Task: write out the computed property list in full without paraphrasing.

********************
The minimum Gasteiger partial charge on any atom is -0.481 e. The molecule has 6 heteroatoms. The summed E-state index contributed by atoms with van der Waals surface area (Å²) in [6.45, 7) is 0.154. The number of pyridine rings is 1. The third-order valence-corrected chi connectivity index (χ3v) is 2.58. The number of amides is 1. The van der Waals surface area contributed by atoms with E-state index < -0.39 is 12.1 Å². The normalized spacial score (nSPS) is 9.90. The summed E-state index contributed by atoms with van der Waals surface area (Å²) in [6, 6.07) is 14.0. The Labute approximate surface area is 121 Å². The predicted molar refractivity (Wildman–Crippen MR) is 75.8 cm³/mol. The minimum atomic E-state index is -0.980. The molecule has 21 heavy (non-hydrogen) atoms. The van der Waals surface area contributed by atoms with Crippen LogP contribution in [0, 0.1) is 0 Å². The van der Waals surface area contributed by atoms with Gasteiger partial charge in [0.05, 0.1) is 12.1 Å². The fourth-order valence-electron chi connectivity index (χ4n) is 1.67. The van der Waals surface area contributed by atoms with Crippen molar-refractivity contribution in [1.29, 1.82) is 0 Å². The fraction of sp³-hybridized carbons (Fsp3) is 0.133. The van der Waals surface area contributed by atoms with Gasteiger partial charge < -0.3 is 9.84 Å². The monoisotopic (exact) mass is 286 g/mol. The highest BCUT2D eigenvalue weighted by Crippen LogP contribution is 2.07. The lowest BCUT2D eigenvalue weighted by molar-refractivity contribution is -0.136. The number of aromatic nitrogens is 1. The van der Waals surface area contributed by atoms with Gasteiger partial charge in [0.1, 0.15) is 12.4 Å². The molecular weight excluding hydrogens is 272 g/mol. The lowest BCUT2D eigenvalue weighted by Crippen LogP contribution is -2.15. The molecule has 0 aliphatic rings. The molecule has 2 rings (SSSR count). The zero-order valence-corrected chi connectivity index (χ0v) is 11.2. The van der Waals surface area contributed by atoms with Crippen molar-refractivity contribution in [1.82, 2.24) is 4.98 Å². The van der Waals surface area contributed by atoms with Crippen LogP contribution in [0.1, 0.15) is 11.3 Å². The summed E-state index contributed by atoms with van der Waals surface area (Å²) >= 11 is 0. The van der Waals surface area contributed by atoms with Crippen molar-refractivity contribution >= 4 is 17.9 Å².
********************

The minimum Gasteiger partial charge on any atom is -0.481 e. The molecule has 6 heteroatoms. The summed E-state index contributed by atoms with van der Waals surface area (Å²) in [6.45, 7) is 0.154. The number of pyridine rings is 1. The third-order valence-corrected chi connectivity index (χ3v) is 2.58. The number of amides is 1. The van der Waals surface area contributed by atoms with E-state index < -0.39 is 12.1 Å². The normalized spacial score (nSPS) is 9.90. The summed E-state index contributed by atoms with van der Waals surface area (Å²) in [6, 6.07) is 14.0. The Labute approximate surface area is 121 Å². The predicted molar refractivity (Wildman–Crippen MR) is 75.8 cm³/mol. The minimum atomic E-state index is -0.980. The molecule has 21 heavy (non-hydrogen) atoms. The van der Waals surface area contributed by atoms with Crippen LogP contribution in [0, 0.1) is 0 Å². The van der Waals surface area contributed by atoms with Gasteiger partial charge in [0.05, 0.1) is 12.1 Å². The fourth-order valence-electron chi connectivity index (χ4n) is 1.67. The van der Waals surface area contributed by atoms with Crippen molar-refractivity contribution in [1.29, 1.82) is 0 Å². The fraction of sp³-hybridized carbons (Fsp3) is 0.133. The van der Waals surface area contributed by atoms with Gasteiger partial charge < -0.3 is 9.84 Å². The monoisotopic (exact) mass is 286 g/mol. The highest BCUT2D eigenvalue weighted by Crippen LogP contribution is 2.07. The lowest BCUT2D eigenvalue weighted by molar-refractivity contribution is -0.136. The number of aromatic nitrogens is 1. The van der Waals surface area contributed by atoms with Gasteiger partial charge in [0.1, 0.15) is 12.4 Å². The molecular weight excluding hydrogens is 272 g/mol. The lowest BCUT2D eigenvalue weighted by Crippen LogP contribution is -2.15. The molecule has 0 aliphatic rings. The molecule has 2 rings (SSSR count). The zero-order valence-corrected chi connectivity index (χ0v) is 11.2. The van der Waals surface area contributed by atoms with Crippen molar-refractivity contribution in [1.82, 2.24) is 4.98 Å². The van der Waals surface area contributed by atoms with Crippen LogP contribution in [0.1, 0.15) is 11.3 Å². The summed E-state index contributed by atoms with van der Waals surface area (Å²) >= 11 is 0. The van der Waals surface area contributed by atoms with Crippen molar-refractivity contribution >= 4 is 17.9 Å².